Re: alloc_contig_range() with MIGRATE_MOVABLE performance regression since 4.9

From: David Hildenbrand
Date: Mon May 17 2021 - 03:46:19 EST

On 16.05.21 18:13, Florian Fainelli wrote:

On 4/22/2021 12:31 PM, Florian Fainelli wrote:

to do its work you'll have to pass  __GFP_NORETRY to
alloc_contig_range(). This requires CMA adaptions, from where we call

Yes, I did modify the alloc_contig_range() caller to pass GFP_KERNEL |
__GFP_NORETRY. I did run for a more iterations (1000) and the results
are not very conclusive as with __GFP_NORETRY the allocation time per
allocation was not significantly better, in fact it was slightly worse
by 100us than without.

My x86 VM with 1GB of DRAM including 512MB being in ZONE_MOVABLE does
shows identical numbers for both 4.9 and 5.4 so this must be something
specific to ARM64 and/or the code we added to create a ZONE_MOVABLE on
that architecture since movablecore does not appear to have any effect
unlike x86.

We tracked down the slowdowns to be caused by two major contributors:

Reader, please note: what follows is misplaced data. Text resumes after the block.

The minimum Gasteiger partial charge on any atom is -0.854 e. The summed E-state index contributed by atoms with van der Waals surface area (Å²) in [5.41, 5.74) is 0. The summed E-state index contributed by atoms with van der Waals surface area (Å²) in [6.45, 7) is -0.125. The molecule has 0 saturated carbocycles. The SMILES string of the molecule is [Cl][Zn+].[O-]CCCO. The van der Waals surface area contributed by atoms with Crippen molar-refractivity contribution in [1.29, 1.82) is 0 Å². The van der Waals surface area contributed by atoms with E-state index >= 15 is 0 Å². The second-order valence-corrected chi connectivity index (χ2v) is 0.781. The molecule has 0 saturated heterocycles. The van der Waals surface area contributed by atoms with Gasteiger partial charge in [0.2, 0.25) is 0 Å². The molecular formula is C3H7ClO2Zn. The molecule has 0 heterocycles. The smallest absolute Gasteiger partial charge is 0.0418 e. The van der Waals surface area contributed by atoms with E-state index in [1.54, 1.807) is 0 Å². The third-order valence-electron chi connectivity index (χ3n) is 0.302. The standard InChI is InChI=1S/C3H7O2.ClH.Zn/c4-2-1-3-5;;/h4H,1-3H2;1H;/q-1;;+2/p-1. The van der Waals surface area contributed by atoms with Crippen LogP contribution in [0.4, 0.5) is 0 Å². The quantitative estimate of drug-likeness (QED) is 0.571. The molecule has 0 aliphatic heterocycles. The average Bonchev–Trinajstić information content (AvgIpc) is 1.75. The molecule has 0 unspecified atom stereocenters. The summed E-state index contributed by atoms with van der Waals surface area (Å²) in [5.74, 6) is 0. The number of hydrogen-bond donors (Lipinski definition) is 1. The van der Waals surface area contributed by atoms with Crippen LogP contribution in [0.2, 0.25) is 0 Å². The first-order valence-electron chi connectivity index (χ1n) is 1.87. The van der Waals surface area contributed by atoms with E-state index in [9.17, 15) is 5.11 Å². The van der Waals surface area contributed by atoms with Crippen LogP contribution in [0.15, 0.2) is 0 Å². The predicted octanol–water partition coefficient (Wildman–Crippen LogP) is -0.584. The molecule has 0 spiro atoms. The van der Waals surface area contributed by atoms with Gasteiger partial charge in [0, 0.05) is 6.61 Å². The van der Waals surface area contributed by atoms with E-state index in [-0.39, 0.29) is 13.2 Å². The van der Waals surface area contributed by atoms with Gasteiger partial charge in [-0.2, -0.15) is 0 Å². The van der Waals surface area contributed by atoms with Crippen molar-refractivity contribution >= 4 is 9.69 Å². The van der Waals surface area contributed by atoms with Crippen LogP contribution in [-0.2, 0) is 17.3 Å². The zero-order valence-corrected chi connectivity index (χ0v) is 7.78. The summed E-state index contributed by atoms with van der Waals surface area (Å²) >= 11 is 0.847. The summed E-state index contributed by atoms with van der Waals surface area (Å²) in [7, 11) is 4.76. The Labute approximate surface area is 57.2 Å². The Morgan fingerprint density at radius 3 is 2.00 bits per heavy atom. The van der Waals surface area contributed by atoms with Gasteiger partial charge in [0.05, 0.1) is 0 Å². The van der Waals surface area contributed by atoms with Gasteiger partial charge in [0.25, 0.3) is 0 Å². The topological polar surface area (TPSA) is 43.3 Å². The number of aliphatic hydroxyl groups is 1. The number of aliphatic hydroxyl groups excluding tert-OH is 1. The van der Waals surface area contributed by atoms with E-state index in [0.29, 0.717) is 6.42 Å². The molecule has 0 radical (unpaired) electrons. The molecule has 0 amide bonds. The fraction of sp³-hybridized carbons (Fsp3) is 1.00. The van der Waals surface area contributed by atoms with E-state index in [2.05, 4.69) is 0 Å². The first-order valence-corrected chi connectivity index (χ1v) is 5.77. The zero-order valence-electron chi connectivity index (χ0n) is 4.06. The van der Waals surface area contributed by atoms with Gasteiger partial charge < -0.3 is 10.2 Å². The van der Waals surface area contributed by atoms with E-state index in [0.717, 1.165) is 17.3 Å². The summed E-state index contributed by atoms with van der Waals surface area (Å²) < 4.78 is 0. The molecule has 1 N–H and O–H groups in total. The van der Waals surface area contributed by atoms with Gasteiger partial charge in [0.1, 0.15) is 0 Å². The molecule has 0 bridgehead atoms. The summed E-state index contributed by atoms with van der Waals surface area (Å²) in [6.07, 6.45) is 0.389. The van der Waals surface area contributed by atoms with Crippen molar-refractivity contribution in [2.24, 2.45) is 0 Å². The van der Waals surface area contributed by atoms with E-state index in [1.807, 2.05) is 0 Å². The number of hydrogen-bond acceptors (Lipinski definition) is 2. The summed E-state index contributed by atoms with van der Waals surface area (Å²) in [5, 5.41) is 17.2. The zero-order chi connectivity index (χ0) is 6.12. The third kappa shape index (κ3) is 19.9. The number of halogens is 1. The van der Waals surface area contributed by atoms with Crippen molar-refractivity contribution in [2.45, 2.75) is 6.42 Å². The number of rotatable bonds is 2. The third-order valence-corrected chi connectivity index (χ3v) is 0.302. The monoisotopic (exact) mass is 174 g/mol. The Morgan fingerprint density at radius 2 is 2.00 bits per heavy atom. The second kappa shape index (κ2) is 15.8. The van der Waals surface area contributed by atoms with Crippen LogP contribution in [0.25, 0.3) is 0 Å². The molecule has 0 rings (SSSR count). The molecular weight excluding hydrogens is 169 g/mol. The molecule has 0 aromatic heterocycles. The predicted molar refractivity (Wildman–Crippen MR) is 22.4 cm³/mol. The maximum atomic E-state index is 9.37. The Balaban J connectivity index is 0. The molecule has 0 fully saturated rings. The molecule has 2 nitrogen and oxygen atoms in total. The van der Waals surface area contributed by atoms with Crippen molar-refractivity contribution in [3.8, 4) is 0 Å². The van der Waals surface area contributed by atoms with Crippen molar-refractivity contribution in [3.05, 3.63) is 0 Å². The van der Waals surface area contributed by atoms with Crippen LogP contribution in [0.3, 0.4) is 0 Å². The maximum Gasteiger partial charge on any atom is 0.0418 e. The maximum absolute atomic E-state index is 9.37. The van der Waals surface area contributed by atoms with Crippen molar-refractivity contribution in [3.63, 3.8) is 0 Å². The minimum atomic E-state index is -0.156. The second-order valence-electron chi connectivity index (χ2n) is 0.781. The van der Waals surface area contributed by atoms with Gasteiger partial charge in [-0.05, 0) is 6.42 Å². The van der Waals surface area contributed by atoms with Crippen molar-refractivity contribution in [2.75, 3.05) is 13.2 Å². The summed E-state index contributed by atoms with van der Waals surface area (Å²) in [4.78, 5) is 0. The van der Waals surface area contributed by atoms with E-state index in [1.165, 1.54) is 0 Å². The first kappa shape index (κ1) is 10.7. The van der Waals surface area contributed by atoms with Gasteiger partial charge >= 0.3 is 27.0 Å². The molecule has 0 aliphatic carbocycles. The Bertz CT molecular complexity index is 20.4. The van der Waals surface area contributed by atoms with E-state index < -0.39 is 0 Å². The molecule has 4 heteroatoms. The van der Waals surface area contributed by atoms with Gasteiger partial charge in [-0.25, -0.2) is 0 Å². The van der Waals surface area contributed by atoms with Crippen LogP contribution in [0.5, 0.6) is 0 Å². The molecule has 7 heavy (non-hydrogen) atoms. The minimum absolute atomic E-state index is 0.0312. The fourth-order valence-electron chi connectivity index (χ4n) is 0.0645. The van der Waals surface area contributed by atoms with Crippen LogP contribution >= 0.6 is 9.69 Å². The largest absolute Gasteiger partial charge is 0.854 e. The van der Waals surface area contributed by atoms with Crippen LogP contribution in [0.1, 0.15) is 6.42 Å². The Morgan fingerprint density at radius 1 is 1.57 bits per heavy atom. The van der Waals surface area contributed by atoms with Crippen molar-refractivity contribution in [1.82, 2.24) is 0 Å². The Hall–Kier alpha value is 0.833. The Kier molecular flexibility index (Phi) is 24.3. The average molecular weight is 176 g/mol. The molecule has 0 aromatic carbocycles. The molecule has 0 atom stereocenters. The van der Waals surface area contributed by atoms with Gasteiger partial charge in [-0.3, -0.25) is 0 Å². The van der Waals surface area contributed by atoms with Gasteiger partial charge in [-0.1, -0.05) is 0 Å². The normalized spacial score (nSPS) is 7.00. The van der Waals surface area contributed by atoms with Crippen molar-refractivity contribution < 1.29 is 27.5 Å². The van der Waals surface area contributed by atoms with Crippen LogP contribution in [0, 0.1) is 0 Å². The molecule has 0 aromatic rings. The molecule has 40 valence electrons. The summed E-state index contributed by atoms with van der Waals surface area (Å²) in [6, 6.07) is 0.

- for a reason that we do not fully understand yet the same cpufreq
governor (conservative) did not cause alloc_contig_range() to be slowed
down on 4.9 as much as it it with 5.4, running tests with the
performance cpufreq governor works a tad better and the results are more
consistent from run to run with a smaller variation.

Interesting! So your CPU is down-clocking while performing (heavy) kernel work? Is that expected or are we mis-accounting kernel cpu time somehow when it comes to determining the CPU target frequency?

- another large contributor to the slowdown was having enabled
CONFIG_IRQSOFF_TRACER. After c3bc8fd637a9623f5c507bd18f9677effbddf584
("tracing: Centralize preemptirq tracepoints and unify their usage") we
now prepare arguments for tracing even if we end-up not using them since
tracing is not enabled at runtime. Getting the caller function's return
address is cheap on arm64 for level == 0, but getting the preceding
caller involves doing a backtrace walk which is expensive (see

Again, very interesting finding.

So with these two variables eliminated we are only about x2 slower on
5.4 than we were on 4.9 and this is acceptable for our use case. I would
not say the case is closed but at least we understand it better. We now
have 5.10 brought up to speed so any new investigation will be focused
on that kernel.

Thanks for the insight, please do let me know when you learn more. x2 slowdown still is quite a lot.


David / dhildenb